# Question regarding product state and Schrödinger equation

Assume we look at the state $$|\Psi(t) \rangle = |\psi(t)\rangle |m(t)\rangle$$ with the Hamiltonian acting in the two Hilbert spaces for example: $$\hat{H} = \frac{\hat{p}^2}{2M} \otimes (| \uparrow \rangle \langle \uparrow | - | \downarrow \rangle \langle \downarrow |)$$ then the Schrödinger equation after applying the product rule looks something like: $$i \hbar (\frac{\partial}{\partial t}| \psi(t) \rangle | m(t) \rangle + | \psi(t) \rangle \frac{\partial}{\partial t} | m(t) \rangle) = \frac{\hat{p}^2}{2M} |\psi(t) \rangle \otimes (| \uparrow \rangle \langle \uparrow | m(t) \rangle - | \downarrow \rangle \langle \downarrow | m(t) \rangle)$$ which leads me to the question of how u would solve this Schrödinger equation with the product states for any given initial value for the amplitudes? (assuming that the first state is a continuum state and the second one is discrete)

• what do you mean with an hamiltonian like that? is there a direct sum instead of a tensor product? Commented Mar 20, 2021 at 13:44
• it was supposed to be the tensor product of two operators acting in two different hilbert spaces, the momentum space and the spin space Commented Mar 20, 2021 at 13:48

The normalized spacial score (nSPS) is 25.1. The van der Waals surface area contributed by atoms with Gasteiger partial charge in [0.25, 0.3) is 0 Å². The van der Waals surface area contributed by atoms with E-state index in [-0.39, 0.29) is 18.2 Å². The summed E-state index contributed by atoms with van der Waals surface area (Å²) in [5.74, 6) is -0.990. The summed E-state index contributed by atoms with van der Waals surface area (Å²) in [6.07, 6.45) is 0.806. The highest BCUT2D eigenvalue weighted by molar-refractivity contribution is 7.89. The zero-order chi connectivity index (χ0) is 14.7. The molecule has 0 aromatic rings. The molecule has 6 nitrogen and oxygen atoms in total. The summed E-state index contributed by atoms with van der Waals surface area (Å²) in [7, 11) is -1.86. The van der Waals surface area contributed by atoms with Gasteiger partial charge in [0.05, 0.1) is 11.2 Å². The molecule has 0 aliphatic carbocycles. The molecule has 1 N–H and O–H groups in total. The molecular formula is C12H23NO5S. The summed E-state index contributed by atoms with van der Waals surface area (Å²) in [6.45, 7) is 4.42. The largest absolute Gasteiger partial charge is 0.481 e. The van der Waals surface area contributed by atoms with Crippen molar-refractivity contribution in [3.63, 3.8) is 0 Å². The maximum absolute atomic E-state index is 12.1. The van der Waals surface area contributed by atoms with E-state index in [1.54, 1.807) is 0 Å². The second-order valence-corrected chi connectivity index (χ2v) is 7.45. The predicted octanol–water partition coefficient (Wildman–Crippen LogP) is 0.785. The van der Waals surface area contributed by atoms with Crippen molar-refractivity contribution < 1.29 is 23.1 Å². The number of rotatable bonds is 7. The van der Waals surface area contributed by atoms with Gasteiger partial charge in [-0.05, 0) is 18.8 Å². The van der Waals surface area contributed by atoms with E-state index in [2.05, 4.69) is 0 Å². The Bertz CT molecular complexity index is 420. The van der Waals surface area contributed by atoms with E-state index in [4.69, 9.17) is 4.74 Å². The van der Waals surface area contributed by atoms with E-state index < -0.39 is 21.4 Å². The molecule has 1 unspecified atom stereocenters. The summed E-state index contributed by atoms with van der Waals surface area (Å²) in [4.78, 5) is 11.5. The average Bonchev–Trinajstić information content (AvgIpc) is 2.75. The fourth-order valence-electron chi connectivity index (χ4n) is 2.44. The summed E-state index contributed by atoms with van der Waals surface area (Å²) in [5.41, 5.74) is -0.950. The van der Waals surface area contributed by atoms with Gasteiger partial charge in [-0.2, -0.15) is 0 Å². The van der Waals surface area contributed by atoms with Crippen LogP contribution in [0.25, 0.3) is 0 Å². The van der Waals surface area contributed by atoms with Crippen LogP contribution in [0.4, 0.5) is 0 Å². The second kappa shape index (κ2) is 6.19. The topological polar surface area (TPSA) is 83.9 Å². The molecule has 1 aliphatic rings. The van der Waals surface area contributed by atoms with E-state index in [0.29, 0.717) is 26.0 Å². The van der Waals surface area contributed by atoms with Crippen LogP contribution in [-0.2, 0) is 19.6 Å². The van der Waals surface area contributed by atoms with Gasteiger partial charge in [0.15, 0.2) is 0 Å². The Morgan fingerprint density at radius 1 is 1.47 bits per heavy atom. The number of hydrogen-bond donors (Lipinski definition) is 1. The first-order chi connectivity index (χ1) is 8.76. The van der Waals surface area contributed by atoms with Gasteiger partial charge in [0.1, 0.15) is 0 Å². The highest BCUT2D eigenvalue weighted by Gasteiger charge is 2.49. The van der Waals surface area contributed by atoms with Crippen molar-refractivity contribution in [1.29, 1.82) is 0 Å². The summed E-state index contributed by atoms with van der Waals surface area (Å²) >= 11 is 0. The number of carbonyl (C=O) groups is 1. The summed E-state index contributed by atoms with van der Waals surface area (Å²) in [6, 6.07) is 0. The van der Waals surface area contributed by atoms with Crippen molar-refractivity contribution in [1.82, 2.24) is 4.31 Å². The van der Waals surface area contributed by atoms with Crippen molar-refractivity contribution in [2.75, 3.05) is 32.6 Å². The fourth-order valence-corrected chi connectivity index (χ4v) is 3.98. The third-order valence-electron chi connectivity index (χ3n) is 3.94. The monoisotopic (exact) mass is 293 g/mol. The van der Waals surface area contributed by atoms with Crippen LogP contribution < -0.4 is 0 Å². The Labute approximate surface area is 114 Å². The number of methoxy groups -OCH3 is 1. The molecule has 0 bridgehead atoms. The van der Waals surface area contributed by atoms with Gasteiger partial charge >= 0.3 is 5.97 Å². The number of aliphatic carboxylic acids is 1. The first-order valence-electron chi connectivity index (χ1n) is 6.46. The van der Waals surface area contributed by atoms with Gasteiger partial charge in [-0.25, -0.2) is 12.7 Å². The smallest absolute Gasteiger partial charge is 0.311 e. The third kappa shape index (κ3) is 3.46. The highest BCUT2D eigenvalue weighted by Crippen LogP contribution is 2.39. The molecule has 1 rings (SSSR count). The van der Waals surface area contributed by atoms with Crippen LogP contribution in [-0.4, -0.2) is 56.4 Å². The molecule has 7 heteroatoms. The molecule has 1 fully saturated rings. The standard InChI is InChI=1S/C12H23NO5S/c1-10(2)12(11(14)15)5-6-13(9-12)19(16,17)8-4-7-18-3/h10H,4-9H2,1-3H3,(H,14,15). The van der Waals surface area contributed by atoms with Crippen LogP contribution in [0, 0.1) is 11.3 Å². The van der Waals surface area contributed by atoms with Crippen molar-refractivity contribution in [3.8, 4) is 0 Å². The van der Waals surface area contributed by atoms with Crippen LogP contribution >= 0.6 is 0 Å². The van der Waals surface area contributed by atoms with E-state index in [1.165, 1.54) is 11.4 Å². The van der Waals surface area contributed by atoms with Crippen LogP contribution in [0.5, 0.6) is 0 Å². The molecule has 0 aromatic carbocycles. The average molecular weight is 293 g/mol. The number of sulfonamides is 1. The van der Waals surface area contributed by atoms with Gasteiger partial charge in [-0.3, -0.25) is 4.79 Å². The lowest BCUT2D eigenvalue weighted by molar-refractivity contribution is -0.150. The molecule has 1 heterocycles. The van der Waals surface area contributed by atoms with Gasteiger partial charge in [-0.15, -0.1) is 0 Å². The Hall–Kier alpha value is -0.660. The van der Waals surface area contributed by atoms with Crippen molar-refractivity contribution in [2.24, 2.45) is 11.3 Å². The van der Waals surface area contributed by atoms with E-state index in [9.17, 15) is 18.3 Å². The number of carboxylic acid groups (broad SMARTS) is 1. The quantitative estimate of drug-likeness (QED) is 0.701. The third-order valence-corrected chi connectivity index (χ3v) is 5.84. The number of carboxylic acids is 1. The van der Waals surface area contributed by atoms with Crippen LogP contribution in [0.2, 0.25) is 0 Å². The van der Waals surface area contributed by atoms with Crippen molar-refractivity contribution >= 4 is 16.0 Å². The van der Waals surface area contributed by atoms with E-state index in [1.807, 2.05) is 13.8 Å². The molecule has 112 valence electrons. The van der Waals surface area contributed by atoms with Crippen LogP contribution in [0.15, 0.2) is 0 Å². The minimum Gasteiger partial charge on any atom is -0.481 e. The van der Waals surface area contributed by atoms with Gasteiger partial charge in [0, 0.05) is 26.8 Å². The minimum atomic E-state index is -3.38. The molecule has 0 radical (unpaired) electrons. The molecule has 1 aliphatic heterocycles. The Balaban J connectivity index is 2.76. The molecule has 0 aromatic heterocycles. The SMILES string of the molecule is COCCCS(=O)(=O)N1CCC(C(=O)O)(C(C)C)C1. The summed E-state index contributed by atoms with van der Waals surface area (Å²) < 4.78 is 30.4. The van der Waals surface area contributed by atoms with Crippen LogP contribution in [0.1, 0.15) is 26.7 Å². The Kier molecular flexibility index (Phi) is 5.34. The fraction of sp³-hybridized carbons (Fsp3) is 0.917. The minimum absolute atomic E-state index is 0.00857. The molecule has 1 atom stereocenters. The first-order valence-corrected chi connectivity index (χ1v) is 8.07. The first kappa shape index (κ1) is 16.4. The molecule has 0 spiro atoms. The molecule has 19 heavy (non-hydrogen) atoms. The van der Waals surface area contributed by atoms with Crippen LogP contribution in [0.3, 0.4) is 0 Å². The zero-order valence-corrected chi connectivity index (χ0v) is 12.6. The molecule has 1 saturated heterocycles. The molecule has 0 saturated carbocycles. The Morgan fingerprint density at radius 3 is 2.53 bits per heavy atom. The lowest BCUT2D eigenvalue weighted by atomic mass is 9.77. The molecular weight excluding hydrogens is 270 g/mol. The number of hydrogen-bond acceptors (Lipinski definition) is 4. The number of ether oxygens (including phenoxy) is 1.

• I don't understand the meaning of that hamiltonian, that is a kinetic energy multiplied by another term, that's odd. Do you mean the following hamiltonian? $$H = \frac{p^2}{2m} \otimes \mathbb{1}_{momentum} + \hbar \omega(|\uparrow\rangle\langle\uparrow|-| \downarrow\rangle\langle\downarrow|) \otimes \mathbb{1}_{spin}$$ Commented Mar 20, 2021 at 13:58
• nope it's as above, we had many examples in lecture and in specific the relation $(\hat{A} \otimes \hat{B}) | \psi_1 \rangle | \psi_2 \rangle = (\hat{A} | \psi_1 \rangle) (\hat{B} | \psi_2 \rangle)$ holds, the hamiltonian was given to us in the meaning that the operators in the product act in the different hilbert spaces. Commented Mar 20, 2021 at 14:25
• Your Hamiltonian is malformed! The Hamiltonian is a generator of the evolution group, so it is a coproduct so it should present as a sum of the two tensor factors, but @Matteo crossed the labels of the identities. It is the group generators, the evolution operators which tensor multiply plainly. See this for angular momentum. Commented Mar 20, 2021 at 15:21

Let me write down the correct expressions first, and you could reassure yourself how they fit. $$H_1=\hat p ^2/2M, \qquad H_2= \sigma_z, \\ |\Psi(t)\rangle = |\psi(t)\rangle \otimes |m(t)\rangle =e^{-iH_1 t/\hbar}|\psi(0)\rangle \otimes e^{-iH_2 t/\hbar}|m(0)\rangle\\ =(e^{-iH_1 t/\hbar}\otimes e^{-iH_2 t/\hbar} ) ( |\psi(0)\rangle \otimes |m(0)\rangle\\ =e^{-i(H_1 \otimes {\mathbb 1}_2 + {\mathbb 1}_1\otimes H_2 )t/\hbar} ~~ ( |\psi(0)\rangle \otimes |m(0)\rangle) \leadsto \\ H= H_1 \otimes {\mathbb 1}_2 + {\mathbb 1}_1\otimes H_2 , \\ e^{-iH t/\hbar} |\Psi(0)\rangle= |\Psi(t)\rangle.$$ The total hamiltonian is a coproduct, and you may differentiate the third line w.r.t. t, to confirm the correct Leibniz rule in the Schrodinger equation.